Now that we’re far and away from complaining about how hot it is, we can get to whingeing about how cold it is. Because winter is finally coming. And you know what that means…
We start cooking more hot dishes, more comforting meals to keep us warm. It’s a nice intro for our bodies: a bit richer, but not quite as heavy as what we cook in the dead of winter (aka January through March). And a shift in food choice means a change in wine to pair with it. Some of my food favourites for when the air gets cold:
- Herbed chicken
- Cream-sauced anything
- Spicy noodles
- Homemade soup
- Warm grain salads
- Fish pie
- Roasted vegetables
- All of the cheese
And if you (like the rest of us) spent the summer guzzling crisp whites or doing “rosé all day” to beat the heat, you might need a little reminder which wines go with the heavier dishes we enjoy when debating whether to cave and turn the heating on for “maybe just one hour longer…”.
We’ll start with the whites, as those seem to be a little trickier this time of year. Here are some top picks from our range to help you ignore the dropping temperatures:
Villavieja, 2017 - Mendoza, Argentina
This white moves us away from citrus and tropical fruit, towards richer stone fruits — think apricots and pears. Viognier has a richer texture than the whites we loved all summer, making it the perfect partner to some curried chicken, or a Thai takeaway when you just can’t be bothered to cook anything because it’s too cold and you’re too tired and you deserve it. It’ll coat your mouth, soothing any chili (or worries) like a blanket.
Ottavio Rube Bianco, 2016 - Piedmont, Italy
This indigenous unfiltered and unfined white blend has a medium body and a little cloudiness to it. It carries a lovely balance of big plummy flavours with some herbal qualities, making this rustic wine an excellent pair for a wide range of food. Anything from a cheese board to a complex or flavoursome seafood dish to a lighter roast would complement this bottle.
Baglio Bianco, 2017 - Sicily, Italy
Okay, so this is technically an orange wine. Keep this in mind before purchasing, as orange wine can be a fairly polarising beverage (meaning, maybe don’t pick one up to bring to a dinner party unless the guest list includes some wine nerds). With that in mind, this Catarratto has a lovely golden colour, and minimal sediment. It’s very flavourful, with the skin-contact bringing out some cider and pear flavours. For anything made with pork or dark meat poultry, this one’s a winner.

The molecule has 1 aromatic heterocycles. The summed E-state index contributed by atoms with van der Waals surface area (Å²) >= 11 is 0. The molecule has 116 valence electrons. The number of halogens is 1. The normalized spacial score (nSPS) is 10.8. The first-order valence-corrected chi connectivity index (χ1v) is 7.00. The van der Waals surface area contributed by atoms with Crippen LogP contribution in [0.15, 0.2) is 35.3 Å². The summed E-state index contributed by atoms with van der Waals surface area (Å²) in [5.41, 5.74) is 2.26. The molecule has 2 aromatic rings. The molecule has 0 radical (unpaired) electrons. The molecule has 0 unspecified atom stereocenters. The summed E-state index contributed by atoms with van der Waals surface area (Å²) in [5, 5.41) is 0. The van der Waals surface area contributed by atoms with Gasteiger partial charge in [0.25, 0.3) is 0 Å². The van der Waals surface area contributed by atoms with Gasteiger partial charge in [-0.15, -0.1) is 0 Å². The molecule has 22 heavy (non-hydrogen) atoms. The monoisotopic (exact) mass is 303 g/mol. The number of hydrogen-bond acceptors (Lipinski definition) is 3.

Jackhammer, 2014 - Monterey County, California, USA*
Okay, for you Chardonnay haters: hear me out. This ain’t your nan’s buttery, oaky Chardonnay from the early 90s. This is an unoaked Chardonnay, with loads going for it. Smells fruity and bright, with some nice nutty clove flavours to balance the lovely acidity in this white wine. So when you’re feeling like something creamy for dinner, or getting your omegas in with some roasted fish, this is the one for you.
*Disclaimer: just found out that the supplier is discontinuing this as of next year’s vintage for the time being, so if we’re sold out by the time you read this, another stellar choice would be this fresh, fruity, Italian Chardonnay as a backup!
Vadiaperti, 2016 - Campania, Italy
This Italian white has flavour for days. It smells a bit nutty at the start, with a bit of bright citrus zest and smokiness among its complex notes. With a lingering, almost honeyed finish, this minerally white has a lot going on. It can easily go toe to toe with your richer pork, veal, or game bird dish that you spent so much time on perfecting. That tasty, nutritious meal deserves a wine that can match the effort (and love) you put into it.
And there you have it. We can’t quit white wine cold turkey, nor should we, just because the days are looking as short as your lunch break feels. Hopefully this will get you started as we approach the holidays.